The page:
Wednesday, November 17, 2010

Bloomberg: "China Wins Order for 100 C919 Jets"

In what was no doubt a hard fought win, state owned aircraft maker Commercial Aircraft Corp of China (COMAC) has managed to sell 100 C919s to state owned and (creatively named) aviation conglomerate and aircraft lessor Aviation Industry Corp (AVIC). Bloomberg's Margaret Conley who I thought was a business correspondent but now appears to be an intern from Bloomberg's Entertainment division calls the deal a "Win" and describes it as "breaking Airbus SAS and Boeing Co.’s stranglehold on the world’s second-largest market for new aircraft."

I guess Margaret is new to the industry but when one company owned by the Chinese government "sells" a product to another company that is owned by the Chinese government it is neither a "win" nor breaking what I imagine is a very sinister "strangle-hold."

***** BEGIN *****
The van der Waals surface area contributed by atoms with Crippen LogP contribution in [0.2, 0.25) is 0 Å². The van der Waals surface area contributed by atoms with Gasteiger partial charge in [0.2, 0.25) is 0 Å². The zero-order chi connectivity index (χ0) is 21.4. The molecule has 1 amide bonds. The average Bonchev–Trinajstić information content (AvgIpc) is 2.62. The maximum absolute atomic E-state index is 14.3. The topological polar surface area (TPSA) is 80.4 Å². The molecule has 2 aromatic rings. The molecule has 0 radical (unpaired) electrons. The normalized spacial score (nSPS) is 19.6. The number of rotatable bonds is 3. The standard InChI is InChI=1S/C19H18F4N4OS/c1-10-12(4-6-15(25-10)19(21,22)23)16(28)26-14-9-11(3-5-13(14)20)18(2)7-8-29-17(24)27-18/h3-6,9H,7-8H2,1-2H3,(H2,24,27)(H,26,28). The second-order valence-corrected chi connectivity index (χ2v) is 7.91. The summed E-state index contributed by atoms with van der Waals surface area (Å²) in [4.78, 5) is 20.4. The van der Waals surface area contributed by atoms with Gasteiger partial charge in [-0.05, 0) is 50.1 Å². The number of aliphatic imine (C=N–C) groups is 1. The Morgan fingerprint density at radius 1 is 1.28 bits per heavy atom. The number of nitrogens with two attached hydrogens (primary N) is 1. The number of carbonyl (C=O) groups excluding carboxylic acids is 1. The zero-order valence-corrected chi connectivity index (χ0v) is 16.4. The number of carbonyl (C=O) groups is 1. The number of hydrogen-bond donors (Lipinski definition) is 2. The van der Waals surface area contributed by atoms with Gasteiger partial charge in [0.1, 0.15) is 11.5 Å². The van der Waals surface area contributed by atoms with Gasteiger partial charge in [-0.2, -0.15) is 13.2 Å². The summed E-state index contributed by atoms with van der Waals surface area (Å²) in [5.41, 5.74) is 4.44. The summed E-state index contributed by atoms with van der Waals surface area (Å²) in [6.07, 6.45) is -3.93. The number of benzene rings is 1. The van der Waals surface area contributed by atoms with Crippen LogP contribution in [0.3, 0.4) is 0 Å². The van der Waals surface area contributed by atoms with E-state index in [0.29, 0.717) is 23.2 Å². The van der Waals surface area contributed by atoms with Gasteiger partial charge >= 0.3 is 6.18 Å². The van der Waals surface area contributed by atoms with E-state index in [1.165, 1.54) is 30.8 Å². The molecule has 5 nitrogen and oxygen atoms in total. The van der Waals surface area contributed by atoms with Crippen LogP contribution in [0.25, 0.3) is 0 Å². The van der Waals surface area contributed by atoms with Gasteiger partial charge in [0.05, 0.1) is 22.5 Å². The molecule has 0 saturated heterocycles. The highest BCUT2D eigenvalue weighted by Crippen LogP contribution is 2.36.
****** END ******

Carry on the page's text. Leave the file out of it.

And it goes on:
The C919, better known as the ARJ21, is a copy of the vintage 1960s DC-9 family of aircraft and is actually being built with the same tools that McDonald Douglas once used to build MD-90s (a derivative of the DC-9). McDonald Douglas, in a fit of terminal shortsightedness, actually moved production of the MD-90 to China for a brief period of time (which is how China got the tooling) before they were acquired by Boeing. It's taken the Chinese a couple decades but with help from numerous foreign aerospace companies they have now cobbled together an aircraft that has a fuselage designed by McDonald Douglas, wings designed by Russian aircraft maker Antonov, engines designed by General Electric, a Fly-by-wire system made by Honeywell and Avionics made by Rockwell Collins. Despite contributing slightly more than nothing to the design China claims that the jet was designed by Chinese with completely independent intellectual property rights... which fits well with the Chinese government's philosophy that if it walks like a duck, quacks like a duck and looks like a duck... then it is indubitably a chicken... Until tomorrow when the government develops a need for caviar, then it will be a sturgeon.